AMERICAN SOCIETY
OF SAFETY ENGINEERS

1800 East Oakton Street
Des Plaines, Illinois 60018-2187

847.699.2929
FAX 847.296.3769
www.asse.org

May 2, 2002

The Honorable John B. Breaux
United States Senate
SH-503 Hart Senate Office Building
Washington, DC 20510

VIA E-MAIL: senator@breaux.senate.gov

RE: Comment on S. 2184

Dear Senator Breaux:

On behalf of its 30,000 members whose professional responsibility it is to help ensure that American workers have safe and healthy workplaces, the American Society of Safety Engineers (ASSE) offers this response to your legislative effort to task the Department of Labor to issue a standard to address workplace ergonomic risks.

ASSE has long called for a reasonable, workable federal ergonomics standard, so we share your desire to see a proposal from the Administration that defines employer responsibility in lowering ergonomic risks to workers. We are concerned that guidelines coupled with enforcement of the general duty clause will probably result in confusion and ongoing legal discord, causing loss of needed focus in attaining the widely shared goal of eliminating ergonomic hazards.

Despite these concerns, the Society does not oppose the plan drafted by the Occupational Health and Safety Administration (OSHA). In a difficult political climate that makes setting a standard equally difficult, if this approach is the most expedient way of proceeding toward protections for American workers, then we stand ready to work towards making sure the process chosen by OSHA results in an effective solution. ASSE will turn towards calling for a reinvigorated effort to establish an ergonomics standard through the voluntary consensus process under the auspices of the American National Standards Institute. Hopefully, through that process, all stakeholders - from employers to unions to professional associations- can again come together to establish an acceptable standard that can serve as a benchmark for the government's efforts in finding guidelines that will help protect American workers.

On the other hand, ASSE cannot support your bill as written. Though we fully support its intent of requiring the establishment of a federal ergonomics standard, we do not believe that the requirements for the standard as currently written into the bill would necessarily lead to a workable solution. During the previous Administration, all who were concerned over this issue were disappointed with a proposed standard that tried to do too much, be too specific about how employers meet the overall goal of improving ergonomic safety in the workplace. With ergonomics, it is difficult if not impossible to offer a standard that can address the particular ergonomic challenges in every workplace or even every industry. Even workplaces in different businesses in the same industry offer different safety and health challenges. Most importantly, we do not believe that OSHA has either the data necessary or the best information on successful industry practices to develop adequate standards or even guidelines for various industries. Committing the resources needed to develop such information and expertise, especially in this time of reduced funding expectations, would only take away from OSHA's ongoing mission and responsibilities.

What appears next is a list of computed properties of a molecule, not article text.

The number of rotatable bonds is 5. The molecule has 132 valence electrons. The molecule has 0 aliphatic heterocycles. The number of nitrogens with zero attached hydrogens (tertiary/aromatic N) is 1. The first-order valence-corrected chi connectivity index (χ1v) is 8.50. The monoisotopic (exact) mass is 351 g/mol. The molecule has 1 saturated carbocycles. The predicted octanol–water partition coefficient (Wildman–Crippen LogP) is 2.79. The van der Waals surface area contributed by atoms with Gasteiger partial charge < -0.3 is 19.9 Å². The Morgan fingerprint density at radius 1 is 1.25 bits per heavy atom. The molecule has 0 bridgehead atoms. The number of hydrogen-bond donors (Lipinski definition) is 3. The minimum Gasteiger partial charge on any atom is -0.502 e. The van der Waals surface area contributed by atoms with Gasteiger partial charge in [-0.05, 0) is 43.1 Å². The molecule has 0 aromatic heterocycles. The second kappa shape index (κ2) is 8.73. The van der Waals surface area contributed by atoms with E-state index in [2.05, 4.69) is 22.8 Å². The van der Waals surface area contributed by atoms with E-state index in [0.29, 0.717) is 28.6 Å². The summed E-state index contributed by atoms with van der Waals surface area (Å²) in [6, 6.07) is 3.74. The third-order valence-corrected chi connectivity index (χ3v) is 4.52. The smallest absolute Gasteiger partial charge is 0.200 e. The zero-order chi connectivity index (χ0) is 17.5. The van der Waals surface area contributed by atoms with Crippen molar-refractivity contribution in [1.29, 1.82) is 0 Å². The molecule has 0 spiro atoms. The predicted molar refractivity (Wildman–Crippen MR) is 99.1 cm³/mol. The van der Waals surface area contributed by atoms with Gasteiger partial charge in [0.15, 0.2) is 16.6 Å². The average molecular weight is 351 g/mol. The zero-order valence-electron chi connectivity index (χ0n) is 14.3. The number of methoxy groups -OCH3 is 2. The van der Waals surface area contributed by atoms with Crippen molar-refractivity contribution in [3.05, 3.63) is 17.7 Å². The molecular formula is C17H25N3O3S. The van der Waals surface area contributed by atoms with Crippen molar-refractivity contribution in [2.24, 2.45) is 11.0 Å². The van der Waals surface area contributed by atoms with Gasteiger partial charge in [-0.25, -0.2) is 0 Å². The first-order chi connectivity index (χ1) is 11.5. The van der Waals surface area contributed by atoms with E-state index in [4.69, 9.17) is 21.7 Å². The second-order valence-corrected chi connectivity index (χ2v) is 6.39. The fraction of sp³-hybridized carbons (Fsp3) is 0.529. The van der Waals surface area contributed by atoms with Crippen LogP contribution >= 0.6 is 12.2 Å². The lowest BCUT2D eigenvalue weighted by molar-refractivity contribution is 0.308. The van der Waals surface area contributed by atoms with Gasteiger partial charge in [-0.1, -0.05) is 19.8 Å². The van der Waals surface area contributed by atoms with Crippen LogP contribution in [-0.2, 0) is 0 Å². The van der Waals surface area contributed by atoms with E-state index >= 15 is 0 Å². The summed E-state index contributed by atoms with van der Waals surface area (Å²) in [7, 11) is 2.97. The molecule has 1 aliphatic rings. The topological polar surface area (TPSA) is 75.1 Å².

For these various reasons, we urge you to consider a different approach to achieving the same outcome. Enclosed with this correspondence is a copy of California's ergonomics standard. Though short and relatively simple, it is entirely consistent with ASSE's long-standing policy with regard to ergonomics - that such a standard be performance based, that it require specific workplace evaluations, and that it encourage cooperative efforts to improve ergonomic safety in the workplace.

The California standard offers a variety of elements that ASSE believes would lead to an acceptable, successful ergonomics standard.

  • At the heart of the California standard is the firm requirement that "employers…shall establish and implement a program" to address ergonomic risks, yet specific solutions that may not fit specific situations are not mandated.
  • The standard is targeted to identifiable ergonomic problems and not entire workplaces since workstation evaluations are required only for "exposures which have caused (repetitive motion injuries)."
  • The standard does not set an unreasonable absolute. Employers are required to correct correctible exposures but, if not correctible, "have the exposures minimized to the extent feasible."
  • Government is encouraged to offer solutions -- not only penalties -- in language that says employers fall short when "it is shown that a measure known to but not taken by the employer is substantially certain to cause a great reduction."

It is rare that difficult public policy decisions can be made based on models or experiments that have worked. Though it does not meet everyone's concerns on this matter, the California approach has, by the reports ASSE has had from its members who are responsible for meeting its requirements, been successful to date. Detailed, comprehensive information on the California ergonomics standard is available at http://www.dir.ca.gov/DOSH/doshl.html.